Still Water, Circling Palms, which runs through August 3, is a frankly trippy look at how blurred lines get when it comes to natural disasters (like hurricanes) in the digital age. Now that I’ve probably confused you, like how the fuck does she turn screenshots into stretched linen?, keep reading to hear the artist explain her process, herself.
Loom weaving is a very old art form, and internet trends are, of course, new. What first inspired you to merge digital and tactile art making processes to create your work?
I first fell in love with weaving’s relationship to the hand, then fell in love with it’s relationship to the digital. The smallest unit of woven cloth where one single thread crosses another is like a pixel and operates on a gridded logic with a horizontal and vertical structure at its core. Weaving also has a direct link to early computing. The earliest computer maker borrowed a punch card system from the industrial Jacquard loom to store and process information. So there are already established links between computing and weaving. I’m playing with that even further in my work by looking at contemporary digital culture through a slow and tactile lens, using hand weaving and printing processes combined with commercial inks and synthetic materials that are common in advertising, marketing and fast-fashion industries.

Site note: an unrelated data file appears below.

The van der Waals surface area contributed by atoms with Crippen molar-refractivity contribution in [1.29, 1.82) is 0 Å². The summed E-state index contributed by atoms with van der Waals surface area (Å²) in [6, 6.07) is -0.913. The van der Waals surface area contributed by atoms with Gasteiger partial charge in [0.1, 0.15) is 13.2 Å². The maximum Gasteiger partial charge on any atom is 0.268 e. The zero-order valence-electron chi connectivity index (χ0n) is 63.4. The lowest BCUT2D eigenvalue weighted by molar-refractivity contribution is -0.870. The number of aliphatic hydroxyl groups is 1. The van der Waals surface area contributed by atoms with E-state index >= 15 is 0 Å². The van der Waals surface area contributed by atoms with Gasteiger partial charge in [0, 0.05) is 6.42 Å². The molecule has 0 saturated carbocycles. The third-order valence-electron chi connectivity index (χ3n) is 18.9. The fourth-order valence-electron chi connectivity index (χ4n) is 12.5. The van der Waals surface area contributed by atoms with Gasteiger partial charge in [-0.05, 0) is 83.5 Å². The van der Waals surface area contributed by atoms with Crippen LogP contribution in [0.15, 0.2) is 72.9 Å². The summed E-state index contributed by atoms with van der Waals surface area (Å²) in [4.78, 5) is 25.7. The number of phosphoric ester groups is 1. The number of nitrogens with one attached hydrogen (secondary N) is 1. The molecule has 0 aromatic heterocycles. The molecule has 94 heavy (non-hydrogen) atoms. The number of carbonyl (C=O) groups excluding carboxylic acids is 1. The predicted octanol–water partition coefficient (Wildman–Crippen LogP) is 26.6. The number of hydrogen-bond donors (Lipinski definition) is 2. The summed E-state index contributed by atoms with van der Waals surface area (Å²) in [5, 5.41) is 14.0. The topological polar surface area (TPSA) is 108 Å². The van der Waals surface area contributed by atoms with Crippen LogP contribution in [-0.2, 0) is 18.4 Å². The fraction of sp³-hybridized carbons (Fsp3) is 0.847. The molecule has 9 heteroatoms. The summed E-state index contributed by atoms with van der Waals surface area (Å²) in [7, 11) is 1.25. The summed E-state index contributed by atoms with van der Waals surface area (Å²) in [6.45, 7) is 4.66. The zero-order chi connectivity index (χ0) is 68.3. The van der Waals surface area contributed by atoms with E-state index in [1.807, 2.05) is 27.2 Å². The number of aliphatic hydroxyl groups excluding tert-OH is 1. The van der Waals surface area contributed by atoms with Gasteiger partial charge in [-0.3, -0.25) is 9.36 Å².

It’s interesting that you use random algorithms to create your images. What part of your process is planned, or structured?
I search specific hashtags and geotags or browse websites and take screenshots of images and text I want to work with. This is a slower process, but allows more specificity in my collection strategies than sifting through huge dumps of images that I was amalgamating with the automated process. So the way I gather source material is relatively structured, but also unplanned in that I don’t go into a specific category or hashtag with an expected result. I let trends reveal themselves and find repeating motifs or unexpected images. The final weaving process is where I control how much of the source files are left legible or are distorted and erased.